European based telecom operator, Altice, is acquiring the nation’s fifth largest cable operator, Cablevision. The deal is worth $17.7 billion including debt, a signal that U.S. pay TV consolidation continues to be a hot topic. Four months after entering the U.S. cable market by acquiring Suddenlink for $9.1 billion, Altice is attempting to form the nation’s fourth largest cable operation, showcasing its ambition and determination to become a major player in the U.S. cable market.
Altice will be entering a highly competitive yet lucrative market in the New York metropolitan area, where Cablevision operates with over 3.1m video subscribers as of Q2 2015. However with a video penetration rate of nearly 62% at Cablevision, it is highly saturated, prospects for future video subscriber growth being muted. Altice will be looking to apply cost cutting and efficiency measures at Cablevision, where it expects to identify about $1billion in cost cutting savings at Cablevision annually, particularly focused around more efficient customer services.
Like the rest of the U.S. Cable operators, Cablevision has been hard pressed to grow video subscribers in a competitive and changing TV landscape. In 2014, the operator lost 131,700 video subscribers, 20,200 high-speed data subscribers and 43,100 phone subscribers. Despite the decline in video subscribers, Cablevisions was able to grow video revenue 1.2% in 2014, reaching $3.18b in 2014. Its high speed data and voice segments have grown at a faster clip, at 5.5% and 8.3%, respectively, in 2014. As a result, Cablevision grew its average monthly revenue per customer by 5.3% in 2014, reaching $155.20 in 2014 as its triple play penetration reached 65%.
Altice agreed to pay $34.90 in cash for each cablevision share. Altice will finance the deal with $3.3 billion in cash, as well as $14.5 billion of new and existing debt at Cablevision and cash on hand at Cablevision. The deal is expected to close in the first half of 2016, pending any regulatory approval
It’s an early move for a late entrant to the US pay TV business, but by purchasing Cablevision, Altice has secured a significant foothold in the US pay TV space. In fact, the companies international businesses may benefit from the deal too. As the company strikes deals for domestic carriage with the major channel groups, it is conceivable that including its international operations will bring cost savings.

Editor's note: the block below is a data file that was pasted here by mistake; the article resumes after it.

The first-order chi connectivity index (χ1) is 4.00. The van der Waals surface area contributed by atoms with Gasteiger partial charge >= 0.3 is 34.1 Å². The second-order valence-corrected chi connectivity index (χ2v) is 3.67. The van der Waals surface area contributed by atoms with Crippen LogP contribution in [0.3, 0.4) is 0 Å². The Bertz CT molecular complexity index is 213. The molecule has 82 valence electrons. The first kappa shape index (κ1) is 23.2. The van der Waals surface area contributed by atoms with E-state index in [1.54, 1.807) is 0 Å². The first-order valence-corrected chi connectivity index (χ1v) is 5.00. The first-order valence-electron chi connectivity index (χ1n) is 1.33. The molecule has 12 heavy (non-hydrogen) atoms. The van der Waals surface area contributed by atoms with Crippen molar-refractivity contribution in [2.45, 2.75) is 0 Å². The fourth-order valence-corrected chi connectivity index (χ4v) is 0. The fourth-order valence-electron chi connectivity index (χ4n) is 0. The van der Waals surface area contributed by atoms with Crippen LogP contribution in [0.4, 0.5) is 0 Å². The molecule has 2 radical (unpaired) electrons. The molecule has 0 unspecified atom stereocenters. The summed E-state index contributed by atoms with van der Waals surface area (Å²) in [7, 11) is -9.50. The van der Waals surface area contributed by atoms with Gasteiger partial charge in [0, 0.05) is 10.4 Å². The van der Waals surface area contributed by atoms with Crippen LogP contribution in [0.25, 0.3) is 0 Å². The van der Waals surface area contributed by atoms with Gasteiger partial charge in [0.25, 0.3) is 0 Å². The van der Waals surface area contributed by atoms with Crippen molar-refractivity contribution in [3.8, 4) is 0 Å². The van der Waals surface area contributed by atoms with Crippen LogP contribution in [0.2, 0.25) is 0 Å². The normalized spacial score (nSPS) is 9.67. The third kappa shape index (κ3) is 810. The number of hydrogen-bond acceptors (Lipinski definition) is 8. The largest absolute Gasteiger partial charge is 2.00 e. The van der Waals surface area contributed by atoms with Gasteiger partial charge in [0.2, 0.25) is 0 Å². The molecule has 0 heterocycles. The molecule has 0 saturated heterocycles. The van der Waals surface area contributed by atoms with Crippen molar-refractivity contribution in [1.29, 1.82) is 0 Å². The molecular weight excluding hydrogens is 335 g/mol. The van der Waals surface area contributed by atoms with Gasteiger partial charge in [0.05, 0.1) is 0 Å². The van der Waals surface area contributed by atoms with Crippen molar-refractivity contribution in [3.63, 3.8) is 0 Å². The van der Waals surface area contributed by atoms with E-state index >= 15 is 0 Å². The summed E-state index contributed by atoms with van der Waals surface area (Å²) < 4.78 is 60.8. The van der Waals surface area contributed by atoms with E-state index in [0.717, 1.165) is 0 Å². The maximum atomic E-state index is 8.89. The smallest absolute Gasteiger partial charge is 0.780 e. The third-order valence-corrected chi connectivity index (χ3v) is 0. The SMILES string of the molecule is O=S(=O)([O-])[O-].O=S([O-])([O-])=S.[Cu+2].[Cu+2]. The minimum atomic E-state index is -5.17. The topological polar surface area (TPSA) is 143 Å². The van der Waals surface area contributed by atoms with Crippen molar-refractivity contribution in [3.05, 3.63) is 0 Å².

While the announcement came without the usual courtship rumors, the combination is hardly surprising. Cablevision and Cox represent the best consolidation prospects of all major pay TV operators in the US. It isn’t surprising that Altice, who hasn’t shown any reluctance when it comes to acquisition speculation, would make a move for Cablevision. The company is rebounding from what may be perceived as a minor defeat, not being ready to bid for Time Warner Cable.
It appears that Altice has learned its lesson, being prepared for the purchase of Cablevision. For existing Cablevision subscribers its likely to be business as usual. Altice is likely to continue existing initiatives regarding broadband speed increases and wifi deployments. It will be interesting to see how the company adapts technologies purchased in the transaction to its European business, namely the RSDVR which Cablevision pioneered.
For the overall business of pay TV in the US the purchase is significant in the sense that there is more international interest in the US pay TV space now than at any other time in history. The question remains whether or not Altice can find the formula which will mitigate video subscriber defections, something that Cogeco hasn’t been able to do with its US subsidiary Atlantic Broadband. Granted, Cablevision and Atlantic Broadband are two entirely different companies, but the question of whether ownership/management from abroad can work in the US context still remains.